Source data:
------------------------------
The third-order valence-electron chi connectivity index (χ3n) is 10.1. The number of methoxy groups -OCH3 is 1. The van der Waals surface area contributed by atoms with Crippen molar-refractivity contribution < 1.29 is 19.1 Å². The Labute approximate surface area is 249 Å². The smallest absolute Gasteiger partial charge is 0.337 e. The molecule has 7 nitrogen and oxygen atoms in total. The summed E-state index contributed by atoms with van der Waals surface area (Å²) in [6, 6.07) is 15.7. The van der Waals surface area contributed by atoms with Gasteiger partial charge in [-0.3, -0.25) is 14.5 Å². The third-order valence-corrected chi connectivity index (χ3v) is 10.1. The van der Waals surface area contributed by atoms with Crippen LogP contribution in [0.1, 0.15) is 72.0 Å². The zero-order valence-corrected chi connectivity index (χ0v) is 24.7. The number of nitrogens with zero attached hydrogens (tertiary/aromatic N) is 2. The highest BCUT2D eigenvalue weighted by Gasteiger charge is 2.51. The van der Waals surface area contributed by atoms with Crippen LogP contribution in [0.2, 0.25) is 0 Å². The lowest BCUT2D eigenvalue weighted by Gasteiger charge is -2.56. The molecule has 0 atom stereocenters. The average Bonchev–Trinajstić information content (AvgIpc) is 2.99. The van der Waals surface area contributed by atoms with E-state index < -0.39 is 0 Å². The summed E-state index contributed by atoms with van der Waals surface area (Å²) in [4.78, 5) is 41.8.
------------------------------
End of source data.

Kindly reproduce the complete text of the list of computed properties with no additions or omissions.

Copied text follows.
The third-order valence-electron chi connectivity index (χ3n) is 10.1. The number of methoxy groups -OCH3 is 1. The van der Waals surface area contributed by atoms with Crippen molar-refractivity contribution < 1.29 is 19.1 Å². The Labute approximate surface area is 249 Å². The smallest absolute Gasteiger partial charge is 0.337 e. The molecule has 7 nitrogen and oxygen atoms in total. The summed E-state index contributed by atoms with van der Waals surface area (Å²) in [6, 6.07) is 15.7. The van der Waals surface area contributed by atoms with Gasteiger partial charge in [-0.3, -0.25) is 14.5 Å². The third-order valence-corrected chi connectivity index (χ3v) is 10.1. The van der Waals surface area contributed by atoms with Crippen LogP contribution in [0.1, 0.15) is 72.0 Å². The zero-order valence-corrected chi connectivity index (χ0v) is 24.7. The number of nitrogens with zero attached hydrogens (tertiary/aromatic N) is 2. The highest BCUT2D eigenvalue weighted by Gasteiger charge is 2.51. The van der Waals surface area contributed by atoms with Crippen LogP contribution in [0.2, 0.25) is 0 Å². The lowest BCUT2D eigenvalue weighted by Gasteiger charge is -2.56. The molecule has 0 atom stereocenters. The average Bonchev–Trinajstić information content (AvgIpc) is 2.99. The van der Waals surface area contributed by atoms with E-state index < -0.39 is 0 Å². The summed E-state index contributed by atoms with van der Waals surface area (Å²) in [4.78, 5) is 41.8.